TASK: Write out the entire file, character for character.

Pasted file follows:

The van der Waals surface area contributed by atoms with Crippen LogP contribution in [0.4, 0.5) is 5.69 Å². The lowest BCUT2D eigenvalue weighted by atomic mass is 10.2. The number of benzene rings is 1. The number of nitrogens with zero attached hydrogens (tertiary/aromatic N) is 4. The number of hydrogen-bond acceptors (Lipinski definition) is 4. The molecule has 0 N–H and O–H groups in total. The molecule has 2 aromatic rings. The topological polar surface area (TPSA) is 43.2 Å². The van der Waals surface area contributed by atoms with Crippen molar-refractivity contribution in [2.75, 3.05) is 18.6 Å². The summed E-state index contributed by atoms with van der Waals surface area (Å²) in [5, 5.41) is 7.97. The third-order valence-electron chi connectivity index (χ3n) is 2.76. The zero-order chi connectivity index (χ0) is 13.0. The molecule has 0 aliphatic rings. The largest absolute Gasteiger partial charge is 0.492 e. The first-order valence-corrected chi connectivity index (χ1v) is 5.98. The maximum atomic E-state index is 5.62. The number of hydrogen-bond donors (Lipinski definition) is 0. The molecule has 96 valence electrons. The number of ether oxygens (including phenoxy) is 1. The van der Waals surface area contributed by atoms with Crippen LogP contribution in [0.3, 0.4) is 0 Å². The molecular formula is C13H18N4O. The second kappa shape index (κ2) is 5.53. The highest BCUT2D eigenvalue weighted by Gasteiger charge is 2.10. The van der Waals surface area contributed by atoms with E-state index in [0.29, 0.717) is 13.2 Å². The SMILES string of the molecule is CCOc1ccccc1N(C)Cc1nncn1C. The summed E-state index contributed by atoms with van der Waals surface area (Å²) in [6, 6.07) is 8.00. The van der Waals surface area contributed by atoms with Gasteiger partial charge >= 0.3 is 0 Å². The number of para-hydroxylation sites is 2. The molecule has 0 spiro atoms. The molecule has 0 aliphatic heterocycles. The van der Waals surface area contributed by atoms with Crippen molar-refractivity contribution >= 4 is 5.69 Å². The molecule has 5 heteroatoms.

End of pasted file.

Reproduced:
The van der Waals surface area contributed by atoms with Crippen LogP contribution in [0.4, 0.5) is 5.69 Å². The lowest BCUT2D eigenvalue weighted by atomic mass is 10.2. The number of benzene rings is 1. The number of nitrogens with zero attached hydrogens (tertiary/aromatic N) is 4. The number of hydrogen-bond acceptors (Lipinski definition) is 4. The molecule has 0 N–H and O–H groups in total. The molecule has 2 aromatic rings. The topological polar surface area (TPSA) is 43.2 Å². The van der Waals surface area contributed by atoms with Crippen molar-refractivity contribution in [2.75, 3.05) is 18.6 Å². The summed E-state index contributed by atoms with van der Waals surface area (Å²) in [5, 5.41) is 7.97. The third-order valence-electron chi connectivity index (χ3n) is 2.76. The zero-order chi connectivity index (χ0) is 13.0. The molecule has 0 aliphatic rings. The largest absolute Gasteiger partial charge is 0.492 e. The first-order valence-corrected chi connectivity index (χ1v) is 5.98. The maximum atomic E-state index is 5.62. The number of hydrogen-bond donors (Lipinski definition) is 0. The molecule has 96 valence electrons. The number of ether oxygens (including phenoxy) is 1. The van der Waals surface area contributed by atoms with Crippen LogP contribution in [0.3, 0.4) is 0 Å². The molecular formula is C13H18N4O. The second kappa shape index (κ2) is 5.53. The highest BCUT2D eigenvalue weighted by Gasteiger charge is 2.10. The van der Waals surface area contributed by atoms with E-state index in [0.29, 0.717) is 13.2 Å². The SMILES string of the molecule is CCOc1ccccc1N(C)Cc1nncn1C. The summed E-state index contributed by atoms with van der Waals surface area (Å²) in [6, 6.07) is 8.00. The van der Waals surface area contributed by atoms with Gasteiger partial charge >= 0.3 is 0 Å². The number of para-hydroxylation sites is 2. The molecule has 0 spiro atoms. The molecule has 0 aliphatic heterocycles. The van der Waals surface area contributed by atoms with Crippen molar-refractivity contribution >= 4 is 5.69 Å². The molecule has 5 heteroatoms.